Inspection Forms and NFPA 13 Deficiencies Return to Blog
An Informal Interpretation by the AFSA:
Inspection Forms and NFPA 13 Deficiencies:
“We perform NFPA 25 inspections per the scope agreements with our clients. The reports are forwarded to the local jurisdiction for review. The jurisdiction has complained that the inspection forms are lacking information and details. We are being requested by a local jurisdiction to use different forms and also include additional information such as NFPA 13 deficiencies to our sprinkler inspection reports by referencing Florida’s 69A-46.041 Inspection Requirements for Fire Protection Systems. Is this the intent of NFPA 25?”
We have reviewed NFPA 25, 2011 edition as the applicable standard. Our informal interpretation is that NFPA 25 does not require that NFPA 13 deficiencies be found or noted during an inspection of a fire sprinkler system or that specific forms have to be used.
The intent of NFPA 25 is only to address maintenance issues with an overall objective of ensuring that the system is mechanically operational. When an inspection is conducted in accordance with NFPA 25, it is assumed that the installation met the minimum requirements of the installation standard when it was installed. As stated in Section 1.1.3 “This standard addresses the operating condition of fire protection systems as well as impairment handling and reporting and applies to fire protection systems that have been properly installed in accordance with generally accepted practice.” The NFPA 25 handbook commentary explains that the intent of the standard is to require inspection, testing, and maintenance of all water-based fire protection system regardless of the quality of the design and installation. The intent of the scope statement is to relieve the inspector of the burden of continually re-verifying the design and installation of the system. The scope statement basically means that the function of the inspector is to look for signs of normal wear and tear or aging of the system and components, not to re-verify acceptance criteria. Thus adding a section to the report that the system is correct for the occupancy or hazards may expose you to liability issues as the company completing NFPA 25 inspections. However, when NFPA 13 deficiencies exists and are known, it may be prudent for an inspector to inform the owner by separate correspondence. Noting these items separately shows due diligence and may ease concerns of liability for the inspecting contractor. The problem with this is noted in the handbook commentary that the inspector performing the work is not necessarily trained to make this evaluation, nor is it cost effective for such an evaluation to take place each year. The owner and the local jurisdiction should be aware that NFPA 25 does not require NFPA 13 deficiencies to be remedied when found. It only requires that the system be capable of operating properly.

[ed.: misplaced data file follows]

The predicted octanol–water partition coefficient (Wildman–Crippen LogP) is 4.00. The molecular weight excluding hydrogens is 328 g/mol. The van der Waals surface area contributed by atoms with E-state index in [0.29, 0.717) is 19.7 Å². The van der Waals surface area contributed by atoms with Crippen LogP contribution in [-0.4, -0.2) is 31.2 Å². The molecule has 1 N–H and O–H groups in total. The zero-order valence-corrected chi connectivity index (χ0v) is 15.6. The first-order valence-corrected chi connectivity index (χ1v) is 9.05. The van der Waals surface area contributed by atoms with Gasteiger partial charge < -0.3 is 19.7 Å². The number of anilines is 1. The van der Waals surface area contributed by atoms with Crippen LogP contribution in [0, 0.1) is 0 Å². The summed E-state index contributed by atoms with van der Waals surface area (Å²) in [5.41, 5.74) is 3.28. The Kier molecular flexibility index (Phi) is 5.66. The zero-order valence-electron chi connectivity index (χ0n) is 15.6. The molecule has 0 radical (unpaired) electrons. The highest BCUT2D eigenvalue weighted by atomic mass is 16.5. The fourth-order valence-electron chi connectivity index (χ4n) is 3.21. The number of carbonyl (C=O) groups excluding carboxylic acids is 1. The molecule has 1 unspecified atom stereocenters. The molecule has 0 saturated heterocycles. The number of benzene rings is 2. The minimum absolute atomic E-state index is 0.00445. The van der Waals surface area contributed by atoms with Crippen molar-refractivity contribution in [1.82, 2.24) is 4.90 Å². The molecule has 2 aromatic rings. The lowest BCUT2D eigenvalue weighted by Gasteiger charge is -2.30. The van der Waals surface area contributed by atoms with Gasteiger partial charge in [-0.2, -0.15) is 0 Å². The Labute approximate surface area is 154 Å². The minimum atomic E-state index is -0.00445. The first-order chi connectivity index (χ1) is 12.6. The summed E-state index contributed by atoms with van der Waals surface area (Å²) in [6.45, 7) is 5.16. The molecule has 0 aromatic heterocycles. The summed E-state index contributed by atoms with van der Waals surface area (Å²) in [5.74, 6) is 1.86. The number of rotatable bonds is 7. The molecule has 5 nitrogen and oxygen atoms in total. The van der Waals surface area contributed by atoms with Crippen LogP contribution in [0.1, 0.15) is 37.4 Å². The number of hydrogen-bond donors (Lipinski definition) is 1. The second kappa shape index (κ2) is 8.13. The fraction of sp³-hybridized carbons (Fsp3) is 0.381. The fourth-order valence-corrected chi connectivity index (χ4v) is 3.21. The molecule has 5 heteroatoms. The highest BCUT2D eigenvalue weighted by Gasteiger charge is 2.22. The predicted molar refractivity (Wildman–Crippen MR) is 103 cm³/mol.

Regarding the jurisdiction’s comment on Florida’s 69A-46.041 Inspection Requirements for Fire Protection Systems, they appear to take issue with the inspection form submitted along with the lack of detail. Number 7 of that document indicates that the contractor or his or her permitted Water-Based Fire Protection Inspector shall complete in detail the inspection reports as required in NFPA 25, as adopted in Rule Chapter 69A-3, F.A.C., that outlines all points of the inspection, test, and maintenance as required by the applicable NFPA standards. A copy of the inspection report shall be provided to the owner at the completion of each inspection performed. Number 8 indicates that the inspection report shall include a detailed explanation of every deficiency, and indicate if the inspection is a weekly, monthly, quarterly or annual inspection. The inspection report shall include the name of the permitted Water-Based Fire Protection Inspector, the inspector permit number, the inspector’s signature, the date and time of the inspection, and the signature of the owner or the owner’s representative. Since NFPA 25 nor the Florida rules give specifics, it is focused just on NFPA 25 requirements, not potential NFPA 13 issues. NFPA 25 does not require any specific forms or minimum information that is to be included on report forms. This is at the discretion of the contractor or owner. Section 4.4 does reference records that shall be made and maintained. The annex A.4.4.3 references sample forms in Section B.2. These forms are not required to be used, especially with the increasing use of handheld inspection reporting software available by several vendors.